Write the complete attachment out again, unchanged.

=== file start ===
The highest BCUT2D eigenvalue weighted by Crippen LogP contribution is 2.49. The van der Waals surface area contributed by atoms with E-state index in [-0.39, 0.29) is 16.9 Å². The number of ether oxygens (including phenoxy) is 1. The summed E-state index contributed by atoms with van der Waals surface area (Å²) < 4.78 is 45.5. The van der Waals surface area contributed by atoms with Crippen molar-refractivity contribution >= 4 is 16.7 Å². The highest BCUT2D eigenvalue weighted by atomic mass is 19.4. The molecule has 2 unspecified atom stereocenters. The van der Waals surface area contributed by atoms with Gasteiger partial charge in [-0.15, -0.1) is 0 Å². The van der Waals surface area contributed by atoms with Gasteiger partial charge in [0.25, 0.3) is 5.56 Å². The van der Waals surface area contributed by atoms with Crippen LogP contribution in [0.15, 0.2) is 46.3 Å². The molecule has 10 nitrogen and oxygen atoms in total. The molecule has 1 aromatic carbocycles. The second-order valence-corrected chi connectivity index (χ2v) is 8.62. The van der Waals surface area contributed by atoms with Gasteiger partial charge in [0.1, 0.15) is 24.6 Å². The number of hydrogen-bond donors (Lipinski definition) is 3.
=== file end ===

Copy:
The highest BCUT2D eigenvalue weighted by Crippen LogP contribution is 2.49. The van der Waals surface area contributed by atoms with E-state index in [-0.39, 0.29) is 16.9 Å². The number of ether oxygens (including phenoxy) is 1. The summed E-state index contributed by atoms with van der Waals surface area (Å²) < 4.78 is 45.5. The van der Waals surface area contributed by atoms with Crippen molar-refractivity contribution >= 4 is 16.7 Å². The highest BCUT2D eigenvalue weighted by atomic mass is 19.4. The molecule has 2 unspecified atom stereocenters. The van der Waals surface area contributed by atoms with Gasteiger partial charge in [-0.15, -0.1) is 0 Å². The van der Waals surface area contributed by atoms with Gasteiger partial charge in [0.25, 0.3) is 5.56 Å². The van der Waals surface area contributed by atoms with Crippen LogP contribution in [0.15, 0.2) is 46.3 Å². The molecule has 10 nitrogen and oxygen atoms in total. The molecule has 1 aromatic carbocycles. The second-order valence-corrected chi connectivity index (χ2v) is 8.62. The van der Waals surface area contributed by atoms with Gasteiger partial charge in [0.1, 0.15) is 24.6 Å². The number of hydrogen-bond donors (Lipinski definition) is 3.